Dr Suelette Dreyfus is an expert on whistleblowing and technology, data retention, privacy and national security.
The University of Melbourne study, released this week for Hearing Awareness Week (August 23-29), measured academic performance of 44 profoundly deaf eight-year-old children across Australia and New Zealand.
Children using bilateral cochlear implants achieved significantly higher scores for maths, oral language and written language. And the younger the child had received the second implant, the bigger the improvement.
As a result of this research, the New Zealand Government now fully subsidises bilateral cochlear implants. There is still work to be done in Australia to achieve this.
Children with profound hearing loss have historically learned at about 55 to 65 per cent of the rate of children with normal hearing. They tend to fall behind further every year they are at school.
Bilateral (two) cochlear implants can be a huge benefit to those children, yet this operation is not publically funded in Australia.
Dr Julia Sarant from the University’s Department of Audiology and Speech Pathology, is lead author of the new study. She says it’s vital the Federal Government follow New Zealand’s example and fund double implants, to allow hearing impaired children the best chance at school.
“Cochlear implants are not cheap. One implant costs just over $30,000. But they make such a huge difference to the lives of children,” Dr Sarant said.
“With two ears, the brain can use the auditory information from each ear to compare and process sound. Two implants give children the chance to locate different sounds, identify who is speaking in a group, and filter out background noise, even in noisy places.
“With only one ear, children find learning very difficult because they tend to miss information amongst the constant buzz of the classroom and in the playground.
“Low literacy, unemployment, social isolation, and depression can be lifelong repercussions of poor academic outcomes. It is crucial that our research leads to better government funding policy and best clinical practice.”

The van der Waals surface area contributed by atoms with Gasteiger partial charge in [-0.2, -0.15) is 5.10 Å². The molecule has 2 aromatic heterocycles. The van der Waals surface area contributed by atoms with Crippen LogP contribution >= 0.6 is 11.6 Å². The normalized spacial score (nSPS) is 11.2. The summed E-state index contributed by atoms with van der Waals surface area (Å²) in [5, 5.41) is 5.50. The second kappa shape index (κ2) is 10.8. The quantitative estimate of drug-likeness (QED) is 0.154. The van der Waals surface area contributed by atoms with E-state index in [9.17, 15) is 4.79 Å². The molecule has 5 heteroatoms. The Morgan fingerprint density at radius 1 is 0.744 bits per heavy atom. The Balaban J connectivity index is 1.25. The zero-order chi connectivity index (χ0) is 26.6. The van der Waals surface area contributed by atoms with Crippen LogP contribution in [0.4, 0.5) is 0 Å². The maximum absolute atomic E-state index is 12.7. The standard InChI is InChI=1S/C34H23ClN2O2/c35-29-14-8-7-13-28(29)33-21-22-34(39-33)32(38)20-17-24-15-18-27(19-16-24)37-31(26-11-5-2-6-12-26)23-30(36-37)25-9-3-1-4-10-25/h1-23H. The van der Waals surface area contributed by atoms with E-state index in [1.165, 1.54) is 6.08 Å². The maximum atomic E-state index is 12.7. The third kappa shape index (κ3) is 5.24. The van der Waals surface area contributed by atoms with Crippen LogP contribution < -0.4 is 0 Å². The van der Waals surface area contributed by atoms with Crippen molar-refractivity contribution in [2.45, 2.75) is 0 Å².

In Australia, to get a second implant, parents need to have private health insurance, or they need a discretionary decision made to dip in to those government funds allocated for single cochlear implants, if there are enough.
The study was conducted in partnership with The University of Melbourne’s Department of Audiology and Speech Pathology, Cochlear Ltd and The Royal Victorian Eye and Ear Hospital.
Bilateral Cochlear implants: funding facts
- Public funding does not exist for simultaneous bilateral cochlear implants as a separate operating procedure. The second implant borrows from the traditional funding for all implants at the hospital.
- Public funding exists for a capped number of implant surgeries per year in the public system. It is up to the treating team, the patient and their family to decide whether to implant bilaterally.
- Work is still required to secure sufficient public funding for simultaneous bilateral cochlear implants.
- For families with private health insurance, a second implant is insured for, but again the procedure for bilateral cochlear implants is not well covered by existing MBS items.
- Not every developed country offers bilateral implant funding.
- The UK does, under certain conditions.
- Most European countries do, but not all states in the USA cover bilateral cochlear implants.
- Washington State recently undertook a review and decided to fund bilateral cochlear implants.
- The NZ government decided to fund bilateral implants for all children up to age six in May 2014 as a result of the evidence of the University of Melbourne study. They are now ahead of Australia in their standard of clinical care.
- The majority of the world does not cover bilateral cochlear implants in children as standard treatment, but it is becoming standard care in developed markets. Countries with large populations in developing markets are still focussed on one implant only, such as India, China and Indonesia.